committee financial expertise, for example, may take comfort that, in
discharging their responsibilities as directors, they will not be held to a
higher standard than that of a reasonably prudent person in comparable
Business Judgment Rule Affirmed
In its decision, the Supreme Court
affirmed the existence of a Canadian "business judgment rule," whereby the Court
will defer to the business judgment of the directors provided that an
appropriate degree of prudence and diligence was brought to bear in reaching a
reasonable business decision at the time it was made. The Supreme Court
re-iterated that perfection is not demanded.
Ultimately, the Supreme Court agreed that the Wise brothers did not breach
their duty of care in adopting the joint inventory procurement policy. The
implementation of the new policy was a reasonable business decision made with a
view to rectifying a serious and urgent business problem in circumstances in
which no solution may have been possible.
Impact of Québec Civil Code on Proceedings against Directors
The case having arisen in a civil law context within the Province of Québec,
the Supreme Court pointed out that the right of action was grounded in the
Civil Code of Québec (CCQ). Article 1457 of the CCQ, which sets out the
basic principle governing extra-contractual liability, states that "every person
has a duty to abide by the rules of conduct which lie upon him, according to the
circumstances, usage or law, so as not to cause injury to another."
The Court noted that Article 1457 should be read as having a broad and
inclusive meaning. As a result, it was clear that directors and officers come
within the expression "every person" and that the term "another" could include
creditors. What was left was to determine what "rules of conduct" were
applicable. In this case, the Court found that the duty of care set forth in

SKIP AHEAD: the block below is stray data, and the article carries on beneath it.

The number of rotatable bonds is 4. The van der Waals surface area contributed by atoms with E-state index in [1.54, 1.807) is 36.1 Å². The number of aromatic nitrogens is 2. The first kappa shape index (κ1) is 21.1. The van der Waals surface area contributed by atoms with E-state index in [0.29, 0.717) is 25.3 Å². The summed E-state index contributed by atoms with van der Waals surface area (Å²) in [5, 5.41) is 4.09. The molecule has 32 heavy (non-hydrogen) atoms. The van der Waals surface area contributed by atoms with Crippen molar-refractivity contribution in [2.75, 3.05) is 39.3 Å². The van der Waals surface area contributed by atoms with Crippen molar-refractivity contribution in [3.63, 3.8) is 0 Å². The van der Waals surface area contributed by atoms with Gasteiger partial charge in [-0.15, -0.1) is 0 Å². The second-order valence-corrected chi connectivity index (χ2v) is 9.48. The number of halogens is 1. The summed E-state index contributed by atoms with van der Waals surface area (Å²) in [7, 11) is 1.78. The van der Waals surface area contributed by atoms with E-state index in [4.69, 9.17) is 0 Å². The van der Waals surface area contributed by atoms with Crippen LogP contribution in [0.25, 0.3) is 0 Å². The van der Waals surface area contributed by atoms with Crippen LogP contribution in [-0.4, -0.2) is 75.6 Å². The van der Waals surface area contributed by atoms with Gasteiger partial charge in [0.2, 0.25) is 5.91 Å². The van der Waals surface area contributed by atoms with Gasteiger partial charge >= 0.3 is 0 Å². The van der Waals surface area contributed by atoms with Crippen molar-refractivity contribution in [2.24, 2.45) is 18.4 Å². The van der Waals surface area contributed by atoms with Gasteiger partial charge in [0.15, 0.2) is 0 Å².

section 122(1)(b) of the CBCA constituted the applicable rules of conduct.
Three criteria must be met in order for a party to be held liable under
Article 1457 of the CCQ: a breach of the applicable rules of conduct, damages,
and a causal link between the breach and the damages. In this case, damages were
established but the court found that there was neither a breach of the
applicable rules of conduct nor evidence that the conduct in question was the
cause of the damages.
Although the creditors were ultimately unsuccessful, the interaction between
Article 1457 of the CCQ and Section 122(1)(b) of the CBCA provides a potentially
powerful additional remedy to creditors of a corporation and potentially other
interested parties in Québec to pursue claims for breach of duty of care
directly against directors. Creditors outside the Province of Québec in the
future may seek to assert a similar right of action for breach of the duty of
Reliance on Professional Advice
Directors have a defence under Section 123(5) of the CBCA to the extent that
they rely in good faith on a report of a person whose profession lends
credibility to a statement made by the professional person. In their defence,
the Wise brothers stated that, in implementing the joint procurement policy,
they had relied in good faith on the opinion of the vice-president of
administration and finance, an officer with a commerce degree and 15 years of
experience in administration and finance. However, he was not an accountant or
subject to the regulatory overview of any professional organization and did not
carry independent insurance coverage for professional negligence. The Supreme
Court held that he was not a "professional" as contemplated under Section 123 of
the CBCA and reliance on his advice did not give rise to a defence to a breach
of duty claim.
Oppression Remedy Highlighted
The Court did not consider the oppression or derivative remedies under the
CBCA as the bankruptcy trustee did not specifically seek those remedies.
However, the Court noted that the CBCA grants creditors a very extensive
oppression remedy under Section 241 of the CBCA with the broadest of creditor
remedies in any common law jurisdiction. The Court also noted that a creditor
may be a proper person to bring a derivative action in the name of the
corporation under Sections 239 and 240 of the CBCA as creditors' interests
increase in relevancy as a corporation's finances deteriorate.
The decision in Peoples v. Wise is a welcome clarification
on the part of Canada's highest court of the duties owed by Canadian directors.
It also highlights the importance of transparency, diligence, prudence and
process in reaching reasonable business decisions.